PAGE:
Las Vegas Strip Honors Jerry Lewis

Bright lights dimmed on the Las Vegas Strip at 7:49 p.m. Monday, August 21, solar eclipse day, honoring comedian, actor, philanthropist and Las Vegas resident Jerry Lewis (shown at the Casino Entertainment Awards in 2015) who died August 20. Known for his crazy film antics and partnership with Dean Martin, Lewis raised $2.5 billion hosting the MDA Labor Day Telethon from 1966 to 2010.

At the Las Vegas Strip at 7:49 p.m., Monday, August 21, the day of the solar eclipse, bright and flashing signs gave way to a black and white image of Jerry Lewis, who died the previous day at age 91. Accompanying the image of Lewis, smiling and wearing a tuxedo were the words, “International comedic icon, Las Vegas resident, headliner and philanthropist.”

Lyrics from the Rodgers and Hammerstein classic “You’ll Never Walk Alone” accompanied the tribute. Lewis sang the song during the annual Jerry Lewis MDA Labor Day Telethon, which he hosted from 1966 to 2010, raising $2.5 billion for the Muscular Dystrophy Association and “Jerry’s kids.”

Publicist Candi Cazau said Lewis died of natural causes with his family by his bedside.

Lewis, born Joey Levitch, joined his parents’ vaudeville act at the age of 5. When he was 20, he teamed up with singer Dean Martin. Lewis went on to star in “The Bellboy” and “The Nutty Professor.” He was featured in Martin Scorsese’s “The King of Comedy” and appeared as himself in Billy Crystal’s “Mr. Saturday Night.”

In the 1990s, Lewis starred as the Devil in the Broadway revival of “Damn Yankees.” And following a 20-year hiatus, Lewis returned to film to star in the independent drama “Max Rose,” released in 2016. “I believe, in my own way, that I say something on film. I’m getting to those who probably don’t have the mentality to understand what ‘A Man for All Seasons’ is all about, plus many who did understand it. I am not ashamed or embarrassed at how seemingly trite or saccharine something in my films will sound. I really do make films for my great-great-grandchildren and not for my fellows at the Screen Directors Guild or for the critics,” Lewis wrote.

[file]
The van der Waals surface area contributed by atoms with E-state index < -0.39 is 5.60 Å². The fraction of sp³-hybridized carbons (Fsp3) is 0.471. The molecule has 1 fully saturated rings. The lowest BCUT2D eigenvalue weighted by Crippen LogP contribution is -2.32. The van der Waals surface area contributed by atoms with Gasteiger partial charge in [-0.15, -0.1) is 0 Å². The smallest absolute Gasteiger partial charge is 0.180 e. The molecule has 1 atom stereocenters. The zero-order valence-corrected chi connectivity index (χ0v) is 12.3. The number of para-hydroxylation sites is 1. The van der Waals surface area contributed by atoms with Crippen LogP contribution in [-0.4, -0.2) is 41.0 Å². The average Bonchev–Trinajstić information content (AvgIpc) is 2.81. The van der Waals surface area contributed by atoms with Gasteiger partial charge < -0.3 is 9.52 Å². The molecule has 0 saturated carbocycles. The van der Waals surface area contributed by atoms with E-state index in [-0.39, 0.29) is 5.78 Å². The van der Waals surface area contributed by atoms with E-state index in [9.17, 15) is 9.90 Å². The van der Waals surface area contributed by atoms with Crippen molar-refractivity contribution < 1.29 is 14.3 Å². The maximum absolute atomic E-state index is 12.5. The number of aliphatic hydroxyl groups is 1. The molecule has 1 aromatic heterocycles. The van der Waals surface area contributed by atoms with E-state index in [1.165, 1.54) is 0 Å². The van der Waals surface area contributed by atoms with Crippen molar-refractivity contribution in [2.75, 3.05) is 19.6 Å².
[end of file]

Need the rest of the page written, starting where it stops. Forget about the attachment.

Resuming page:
His fundraising efforts as the host of the Labor Day Muscular Dystrophy Association earned Lewis the Jean Hersholt Humanitarian Award at the 2009 Oscar telecast. However, the telethon was criticized for exploiting children. , an honor he said “touches my heart and the very depth of my soul.” Mike Ervin, a poster boy for muscular dystrophy in the 1960s, made the documentary “The Kids Are All Alright,” in which he alleged that Lewis and the Muscular Dystrophy Association had treated him and others as objects of pity rather than real people. “He and his telethon symbolize an antiquated and destructive 1950s charity mentality,” Ervin wrote in 2009. Lewis responded, “You don’t want to be pitied because you’re a cripple in a wheelchair, stay in your house!”

Frequently considered to be more popular in France than the U.S., the French government awarded Lewis the Chevalier of the Legion of Honor in 1983 and Commander of Arts and Letters the following year. Film critic Andrew Sarris said, “The fact that Lewis lacks verbal wit on the screen doesn’t particularly bother the French.”

The unlikely duo of the wacky Lewis and the smooth Martin debuted their act at the Atlantic City’s 500 Club in 1946. It was a flop. They then perfected an improvisational style that drew raves from New York columnists Walter Winchell and Ed Sullivan. Hollywood producer Hal Wallis saw them at New York’s Copacabana and signed them to a film contract.

But in the mid-1950s, their partnership began to wear. They split for good on July 24, 1956 and remained estranged for years. However, Martin made a dramatic, surprise appearance on Lewis’ telethon in 1976. Martin died in 1995. Afterwards, Lewis said they had renewed their friendship.

After splitting with Martin, Lewis embarked on a solo film career, including Rock-a-bye Baby, Cinderfella, The Disorderly Orderly, The Geisha Boy and Who’s Minding the Store? For The Bellboy, he served as producer, director, writer and star, like his idol Charlie Chaplin. He also directed the 1963 The Nutty Professor, The Patsy, The Errand Boy, The Family Jewels and The Big Mouth. He made a brief appearance in Eddie Murphy’s remake of The Nutty Professor.

His wife, band singer Patti Palmer, sued for divorce in 1982 after 36 years of marriage. She claimed Lewis was an adulterer and drug addict who abused their children. His son Gary formed the pop group Gary Lewis & the Playboys which recorded several hits in 1965-66. In his late 50s, Lewis had a daughter with his second wife, former flight attendant Sandra Pitnick.